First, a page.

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AB1082 Management of gout in patients hospitalized with heart failure
  1. S.C. Kim,
  2. D.H. Solomon
  1. Brigham and Women’s Hospital, Boston, United States

Abstract

Background Both gout and hyperuricemia are associated with an increased risk of cardiovascular disease such as heart failure (HF). Recent data show that a history of gout and an acute episode of gout are risk factors for HF readmission and mortality.1

Objectives Our objective was to describe characteristics of patients with HF and gout and evaluate current practice patterns for acute and maintenance therapy for gout in the setting of HF exacerbation.

Methods Adult patients who were hospitalized for at least a day with primary diagnosis of HF at an academic medical center (2007-2010) were eligible (n=2,407). Of those, we reviewed the electronic medical records of 161 patients who had a serum uric acid level checked during the index hospitalization; individuals who had either history of gout or acute gouty flare during hospitalization were eligible. Patients with hematologic malignancies undergoing chemotherapy as well as in-hospital deaths were excluded. Data on demographic characteristics, admission and discharge date, comorbid conditions, serum uric acid level, and gout characteristics and treatment were analyzed.

Results A total of 74 patients, 16 with a new diagnosis of gout and 58 with a history of gout, were identified (see Table). Among the 58 patients with a history of gout, 22 (38%) developed a flare up during hospitalization. 30 (52%) of patients with a history of gout were on allopurinol, daily dosing ranged from 50mg to 600mg (median: 100mg). Nearly all patients (97%) on allopurinol had a serum uric acid level higher than 6.0mg/dl (median: 9.43mg/dl). 34% of patients who had acute gout during hospitalization had a polyarticular attack. Most patients had significant comorbidities such as diabetes (39%), chronic kidney disease (60%) and coronary artery disease (43%). Among the patients with an acute gout flare (n=38), common treatments were colchicine (53%) and/or oral corticosteroids (45%). Less than 10% received intra-articular steroid injections and none took an NSAID.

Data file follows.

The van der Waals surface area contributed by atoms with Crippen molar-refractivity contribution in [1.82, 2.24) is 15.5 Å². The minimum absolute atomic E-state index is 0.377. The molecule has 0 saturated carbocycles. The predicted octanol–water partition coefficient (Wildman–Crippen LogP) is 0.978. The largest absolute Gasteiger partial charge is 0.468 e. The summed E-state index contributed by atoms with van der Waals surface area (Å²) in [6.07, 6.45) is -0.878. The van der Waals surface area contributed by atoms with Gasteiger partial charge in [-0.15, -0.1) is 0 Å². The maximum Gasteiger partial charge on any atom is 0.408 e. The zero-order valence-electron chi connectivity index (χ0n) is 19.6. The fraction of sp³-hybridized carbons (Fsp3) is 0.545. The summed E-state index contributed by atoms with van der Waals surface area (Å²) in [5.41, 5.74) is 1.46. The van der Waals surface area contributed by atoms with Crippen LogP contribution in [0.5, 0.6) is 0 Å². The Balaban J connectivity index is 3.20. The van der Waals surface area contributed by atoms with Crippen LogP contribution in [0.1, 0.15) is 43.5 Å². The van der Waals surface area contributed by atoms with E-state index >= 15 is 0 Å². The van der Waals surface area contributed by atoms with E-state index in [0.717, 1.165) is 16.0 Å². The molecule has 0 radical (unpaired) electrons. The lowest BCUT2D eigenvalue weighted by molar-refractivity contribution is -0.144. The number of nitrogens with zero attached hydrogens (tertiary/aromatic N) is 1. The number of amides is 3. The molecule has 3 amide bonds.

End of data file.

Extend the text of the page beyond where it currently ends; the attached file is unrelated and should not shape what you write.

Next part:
Table 1. Characteristics of the study cohort

Conclusions Our study showed that almost all patients with gout and HF were hyperuricemic, most despite the use of allopurinol. Since the HF population is at high risk of gout attacks, more aggressive dose titration with uric acid lowering therapy may be warranted.

  1. Thanassoulis G, Brophy J, Richard H, Pilote L. Gout, allopurinol use, and heart failure outcomes. Arch Intern Med. 2010;170(15):1358-1364.

Disclosure of Interest S. Kim Grant/Research support from: Pfizer, Takeda, D. Solomon Grant/Research support from: Pfizer, Amgen, BMS, Abbot

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